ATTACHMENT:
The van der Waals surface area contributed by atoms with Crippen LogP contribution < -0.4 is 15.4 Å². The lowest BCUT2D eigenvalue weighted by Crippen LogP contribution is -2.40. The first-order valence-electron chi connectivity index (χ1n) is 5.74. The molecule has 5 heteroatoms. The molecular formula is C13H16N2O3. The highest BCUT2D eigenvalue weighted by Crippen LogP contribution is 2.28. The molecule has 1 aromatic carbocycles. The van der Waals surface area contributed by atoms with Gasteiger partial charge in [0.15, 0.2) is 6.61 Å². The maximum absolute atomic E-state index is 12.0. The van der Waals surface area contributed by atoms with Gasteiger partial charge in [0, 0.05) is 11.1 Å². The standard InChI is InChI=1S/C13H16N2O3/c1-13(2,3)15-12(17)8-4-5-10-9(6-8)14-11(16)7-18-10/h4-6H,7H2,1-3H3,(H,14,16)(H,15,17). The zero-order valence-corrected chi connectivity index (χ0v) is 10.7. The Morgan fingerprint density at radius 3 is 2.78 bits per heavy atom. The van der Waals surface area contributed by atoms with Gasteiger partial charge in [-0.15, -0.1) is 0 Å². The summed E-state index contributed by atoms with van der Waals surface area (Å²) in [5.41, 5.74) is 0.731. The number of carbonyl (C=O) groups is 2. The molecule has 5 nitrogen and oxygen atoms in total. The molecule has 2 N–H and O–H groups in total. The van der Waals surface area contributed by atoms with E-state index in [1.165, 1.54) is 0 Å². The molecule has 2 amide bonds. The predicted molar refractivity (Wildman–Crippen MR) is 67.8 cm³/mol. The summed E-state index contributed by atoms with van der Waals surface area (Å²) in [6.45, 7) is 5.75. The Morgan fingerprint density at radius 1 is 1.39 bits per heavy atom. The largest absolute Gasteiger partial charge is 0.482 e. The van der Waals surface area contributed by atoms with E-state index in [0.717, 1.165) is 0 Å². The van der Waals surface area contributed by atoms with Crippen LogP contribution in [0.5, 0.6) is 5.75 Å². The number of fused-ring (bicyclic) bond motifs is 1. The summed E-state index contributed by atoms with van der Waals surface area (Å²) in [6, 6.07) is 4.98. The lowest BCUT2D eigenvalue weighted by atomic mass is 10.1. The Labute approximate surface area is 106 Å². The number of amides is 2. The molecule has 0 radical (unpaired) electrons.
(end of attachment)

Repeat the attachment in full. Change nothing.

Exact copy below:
The van der Waals surface area contributed by atoms with Crippen LogP contribution < -0.4 is 15.4 Å². The lowest BCUT2D eigenvalue weighted by Crippen LogP contribution is -2.40. The first-order valence-electron chi connectivity index (χ1n) is 5.74. The molecule has 5 heteroatoms. The molecular formula is C13H16N2O3. The highest BCUT2D eigenvalue weighted by Crippen LogP contribution is 2.28. The molecule has 1 aromatic carbocycles. The van der Waals surface area contributed by atoms with Gasteiger partial charge in [0.15, 0.2) is 6.61 Å². The maximum absolute atomic E-state index is 12.0. The van der Waals surface area contributed by atoms with Gasteiger partial charge in [0, 0.05) is 11.1 Å². The standard InChI is InChI=1S/C13H16N2O3/c1-13(2,3)15-12(17)8-4-5-10-9(6-8)14-11(16)7-18-10/h4-6H,7H2,1-3H3,(H,14,16)(H,15,17). The zero-order valence-corrected chi connectivity index (χ0v) is 10.7. The Morgan fingerprint density at radius 3 is 2.78 bits per heavy atom. The van der Waals surface area contributed by atoms with Gasteiger partial charge in [-0.15, -0.1) is 0 Å². The summed E-state index contributed by atoms with van der Waals surface area (Å²) in [5.41, 5.74) is 0.731. The number of carbonyl (C=O) groups is 2. The molecule has 5 nitrogen and oxygen atoms in total. The molecule has 2 N–H and O–H groups in total. The van der Waals surface area contributed by atoms with E-state index in [1.165, 1.54) is 0 Å². The molecule has 2 amide bonds. The predicted molar refractivity (Wildman–Crippen MR) is 67.8 cm³/mol. The summed E-state index contributed by atoms with van der Waals surface area (Å²) in [6.45, 7) is 5.75. The Morgan fingerprint density at radius 1 is 1.39 bits per heavy atom. The largest absolute Gasteiger partial charge is 0.482 e. The van der Waals surface area contributed by atoms with E-state index in [0.717, 1.165) is 0 Å². The van der Waals surface area contributed by atoms with Crippen LogP contribution in [0.5, 0.6) is 5.75 Å². The number of fused-ring (bicyclic) bond motifs is 1. The summed E-state index contributed by atoms with van der Waals surface area (Å²) in [6, 6.07) is 4.98. The lowest BCUT2D eigenvalue weighted by atomic mass is 10.1. The Labute approximate surface area is 106 Å². The number of amides is 2. The molecule has 0 radical (unpaired) electrons.